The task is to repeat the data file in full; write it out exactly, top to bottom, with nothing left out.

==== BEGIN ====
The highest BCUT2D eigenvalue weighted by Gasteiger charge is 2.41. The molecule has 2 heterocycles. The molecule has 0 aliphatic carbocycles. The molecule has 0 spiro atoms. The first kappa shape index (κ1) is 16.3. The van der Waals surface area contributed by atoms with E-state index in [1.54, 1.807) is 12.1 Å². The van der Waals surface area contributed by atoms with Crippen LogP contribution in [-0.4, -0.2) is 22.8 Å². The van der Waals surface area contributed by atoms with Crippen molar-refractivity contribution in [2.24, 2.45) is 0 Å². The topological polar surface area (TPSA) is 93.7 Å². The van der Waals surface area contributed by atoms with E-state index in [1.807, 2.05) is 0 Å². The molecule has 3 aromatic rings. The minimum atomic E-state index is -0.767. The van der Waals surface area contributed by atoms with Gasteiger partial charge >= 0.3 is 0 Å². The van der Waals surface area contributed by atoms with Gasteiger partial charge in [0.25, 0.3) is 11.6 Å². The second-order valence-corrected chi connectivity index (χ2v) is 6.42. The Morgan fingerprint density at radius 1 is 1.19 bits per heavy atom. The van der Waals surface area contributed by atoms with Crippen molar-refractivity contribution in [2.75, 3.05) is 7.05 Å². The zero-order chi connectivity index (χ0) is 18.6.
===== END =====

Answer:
The highest BCUT2D eigenvalue weighted by Gasteiger charge is 2.41. The molecule has 2 heterocycles. The molecule has 0 aliphatic carbocycles. The molecule has 0 spiro atoms. The first kappa shape index (κ1) is 16.3. The van der Waals surface area contributed by atoms with E-state index in [1.54, 1.807) is 12.1 Å². The van der Waals surface area contributed by atoms with Crippen LogP contribution in [-0.4, -0.2) is 22.8 Å². The van der Waals surface area contributed by atoms with Crippen molar-refractivity contribution in [2.24, 2.45) is 0 Å². The topological polar surface area (TPSA) is 93.7 Å². The van der Waals surface area contributed by atoms with E-state index in [1.807, 2.05) is 0 Å². The molecule has 3 aromatic rings. The minimum atomic E-state index is -0.767. The van der Waals surface area contributed by atoms with Gasteiger partial charge >= 0.3 is 0 Å². The van der Waals surface area contributed by atoms with Gasteiger partial charge in [0.25, 0.3) is 11.6 Å². The second-order valence-corrected chi connectivity index (χ2v) is 6.42. The Morgan fingerprint density at radius 1 is 1.19 bits per heavy atom. The van der Waals surface area contributed by atoms with Crippen molar-refractivity contribution in [2.75, 3.05) is 7.05 Å². The zero-order chi connectivity index (χ0) is 18.6.